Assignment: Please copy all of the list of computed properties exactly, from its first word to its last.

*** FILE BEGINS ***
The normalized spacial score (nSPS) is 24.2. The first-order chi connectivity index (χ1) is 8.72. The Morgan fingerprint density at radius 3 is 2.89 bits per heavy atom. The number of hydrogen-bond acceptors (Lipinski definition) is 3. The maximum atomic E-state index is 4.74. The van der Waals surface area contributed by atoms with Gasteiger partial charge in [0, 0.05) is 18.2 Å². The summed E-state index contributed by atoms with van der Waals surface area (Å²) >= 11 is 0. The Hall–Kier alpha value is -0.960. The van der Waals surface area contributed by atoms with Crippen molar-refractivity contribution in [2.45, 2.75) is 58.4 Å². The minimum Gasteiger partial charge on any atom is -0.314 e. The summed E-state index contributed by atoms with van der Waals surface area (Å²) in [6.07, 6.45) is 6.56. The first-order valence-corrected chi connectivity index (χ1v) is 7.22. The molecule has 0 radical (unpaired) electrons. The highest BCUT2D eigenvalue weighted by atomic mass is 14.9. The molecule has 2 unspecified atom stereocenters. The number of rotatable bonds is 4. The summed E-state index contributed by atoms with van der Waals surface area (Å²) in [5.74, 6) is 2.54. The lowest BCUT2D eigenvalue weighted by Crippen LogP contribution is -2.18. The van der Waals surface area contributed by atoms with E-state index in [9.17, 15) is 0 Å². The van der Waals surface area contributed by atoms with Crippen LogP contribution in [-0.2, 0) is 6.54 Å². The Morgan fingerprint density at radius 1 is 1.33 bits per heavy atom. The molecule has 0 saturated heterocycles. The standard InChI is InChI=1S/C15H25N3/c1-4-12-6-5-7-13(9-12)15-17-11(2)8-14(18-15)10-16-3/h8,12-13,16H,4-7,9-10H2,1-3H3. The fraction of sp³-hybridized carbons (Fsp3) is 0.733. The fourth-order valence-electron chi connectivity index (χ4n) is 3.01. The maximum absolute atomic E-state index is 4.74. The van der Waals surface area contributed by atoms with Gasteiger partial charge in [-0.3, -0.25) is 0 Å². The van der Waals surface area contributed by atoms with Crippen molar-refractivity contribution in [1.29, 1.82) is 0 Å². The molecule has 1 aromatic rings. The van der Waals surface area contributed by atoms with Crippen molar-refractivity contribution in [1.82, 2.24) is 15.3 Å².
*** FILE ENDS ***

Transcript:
The normalized spacial score (nSPS) is 24.2. The first-order chi connectivity index (χ1) is 8.72. The Morgan fingerprint density at radius 3 is 2.89 bits per heavy atom. The number of hydrogen-bond acceptors (Lipinski definition) is 3. The maximum atomic E-state index is 4.74. The van der Waals surface area contributed by atoms with Gasteiger partial charge in [0, 0.05) is 18.2 Å². The summed E-state index contributed by atoms with van der Waals surface area (Å²) >= 11 is 0. The Hall–Kier alpha value is -0.960. The van der Waals surface area contributed by atoms with Crippen molar-refractivity contribution in [2.45, 2.75) is 58.4 Å². The minimum Gasteiger partial charge on any atom is -0.314 e. The summed E-state index contributed by atoms with van der Waals surface area (Å²) in [6.07, 6.45) is 6.56. The first-order valence-corrected chi connectivity index (χ1v) is 7.22. The molecule has 0 radical (unpaired) electrons. The highest BCUT2D eigenvalue weighted by atomic mass is 14.9. The molecule has 2 unspecified atom stereocenters. The number of rotatable bonds is 4. The summed E-state index contributed by atoms with van der Waals surface area (Å²) in [5.74, 6) is 2.54. The lowest BCUT2D eigenvalue weighted by Crippen LogP contribution is -2.18. The van der Waals surface area contributed by atoms with E-state index in [9.17, 15) is 0 Å². The van der Waals surface area contributed by atoms with Crippen LogP contribution in [-0.2, 0) is 6.54 Å². The Morgan fingerprint density at radius 1 is 1.33 bits per heavy atom. The molecule has 0 saturated heterocycles. The standard InChI is InChI=1S/C15H25N3/c1-4-12-6-5-7-13(9-12)15-17-11(2)8-14(18-15)10-16-3/h8,12-13,16H,4-7,9-10H2,1-3H3. The fraction of sp³-hybridized carbons (Fsp3) is 0.733. The fourth-order valence-electron chi connectivity index (χ4n) is 3.01. The maximum absolute atomic E-state index is 4.74. The van der Waals surface area contributed by atoms with Gasteiger partial charge in [-0.3, -0.25) is 0 Å². The van der Waals surface area contributed by atoms with Crippen molar-refractivity contribution in [1.29, 1.82) is 0 Å². The molecule has 1 aromatic rings. The van der Waals surface area contributed by atoms with Crippen molar-refractivity contribution in [1.82, 2.24) is 15.3 Å².